Taking Climate Action
In 2020, the global pressures of the COVID-19 pandemic presented us with challenges that had been impossible to foresee a year ago.
At the same time, the global society has responded with resolve to the health crisis. Local governments have acted to stop the virus from spreading through international coordination and borders have been closed to protect people, especially vulnerable groups. Support packages have also been launched by many governments to stimulate economic recovery and enable industry sectors to continue with their activities and projects. It has been a shared challenge where a concerted effort is needed – in the same way as in the climate crisis.
Taking climate action
Governments and companies need to take action to reduce carbon emissions and mitigate changes in our climate, and five years into the SDGs, it is clear that action is not happening at the pace that is necessary to limit global warming to 1.5°C as set out in the 2015 Paris Agreement. The period that lies ahead of us – 2020 to 2030 – is the decade of action, when bold changes will be required across society to achieve this target.
In June 2019, the UK became the first major economy in the world to pass laws to end its contribution to global warming by 2050. The target requires the UK to bring all greenhouse gas emissions to net zero by 2050, compared with the previous target of at least 80 per cent reduction from 1990 levels.
Organisations and companies need to be prepared for the evolving legislation that will increasingly be put in place for the UK to uphold its commitment to be net zero by 2050. Companies must also take swift action in order to protect themselves from the impact of rising temperatures in order to remain profitable and successful in a climate-impacted future. The next 5 to 10 years are critical to limiting temperature rise, meaning that urgent and immediate action is required.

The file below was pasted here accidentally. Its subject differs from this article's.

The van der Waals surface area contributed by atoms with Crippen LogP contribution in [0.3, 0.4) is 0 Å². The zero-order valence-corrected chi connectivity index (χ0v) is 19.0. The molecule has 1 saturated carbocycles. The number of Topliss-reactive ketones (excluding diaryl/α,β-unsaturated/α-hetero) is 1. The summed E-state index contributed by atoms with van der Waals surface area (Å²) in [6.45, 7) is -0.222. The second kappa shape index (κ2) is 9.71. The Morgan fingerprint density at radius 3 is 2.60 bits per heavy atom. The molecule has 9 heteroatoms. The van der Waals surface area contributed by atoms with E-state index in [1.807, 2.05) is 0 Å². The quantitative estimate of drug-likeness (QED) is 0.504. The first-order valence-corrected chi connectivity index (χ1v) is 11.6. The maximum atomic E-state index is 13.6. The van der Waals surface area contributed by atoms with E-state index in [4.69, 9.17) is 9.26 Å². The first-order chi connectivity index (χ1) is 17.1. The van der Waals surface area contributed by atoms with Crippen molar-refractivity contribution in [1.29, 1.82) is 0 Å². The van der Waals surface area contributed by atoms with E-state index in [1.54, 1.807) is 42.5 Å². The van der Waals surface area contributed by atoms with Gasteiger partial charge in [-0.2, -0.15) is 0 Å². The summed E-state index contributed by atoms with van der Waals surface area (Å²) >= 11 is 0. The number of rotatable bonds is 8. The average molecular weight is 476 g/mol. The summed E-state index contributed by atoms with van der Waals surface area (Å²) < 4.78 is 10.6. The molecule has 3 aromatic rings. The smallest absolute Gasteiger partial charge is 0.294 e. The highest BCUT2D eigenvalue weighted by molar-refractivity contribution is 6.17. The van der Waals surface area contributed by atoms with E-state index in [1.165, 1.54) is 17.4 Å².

As a consequence, Ramboll in the UK launched a Climate Action initiative in 2020. The development of the Climate Action proposition and the technical solutions, projects and insights that sit behind it is one of Ramboll’s most focused strategic sustainability initiatives to date. It crucially brings together the expertise to help solve the complex challenges that our clients face to address the climate emergency and strengthens our position in the UK as the sustainable society consultant, which speaks to the company’s mission.
As part of the current global urgency to meet the Paris Agreement targets, several climate commitments made by different industry sectors have emerged.
Ramboll and a growing number of clients pay keen attention to the commitments that express declaration of intent towards acting on the climate emergency.
Signatories are expected to follow up with committed action, seeking international cooperation on climate change and considering a degree of open-source knowledge sharing.
Ramboll committed to Science-Based Targets
In 2020, Ramboll committed to Science- Based Targets to ensure that we as a company emit in line with what is our fair share. This global initiative is brought about by the Carbon Disclosure Project (CDP), the World Wildlife Fund (WWF), the World Resource Institute (WRI) and the UN Global Compact. With this important decision, Ramboll joined more than 1,000 companies to take action against climate change in accordance with the Paris Agreement. We thereby set our greenhouse gas emission reduction targets in line with climate science.
Establishing a baseline on circularity
In the transition from a linear to a circular economy, measuring progress is key. Ramboll was invited to assess its current performance on circularity through the Ellen MacArthur Foundation’s Circulytics Tool. The tool evaluates companies on a host of circularity metrics and gives the company a score and an overview of strengths. Finally, it points out areas that can accelerate company progress towards greater circularity. Ramboll received a score of B+ and thereby performs above the industry average.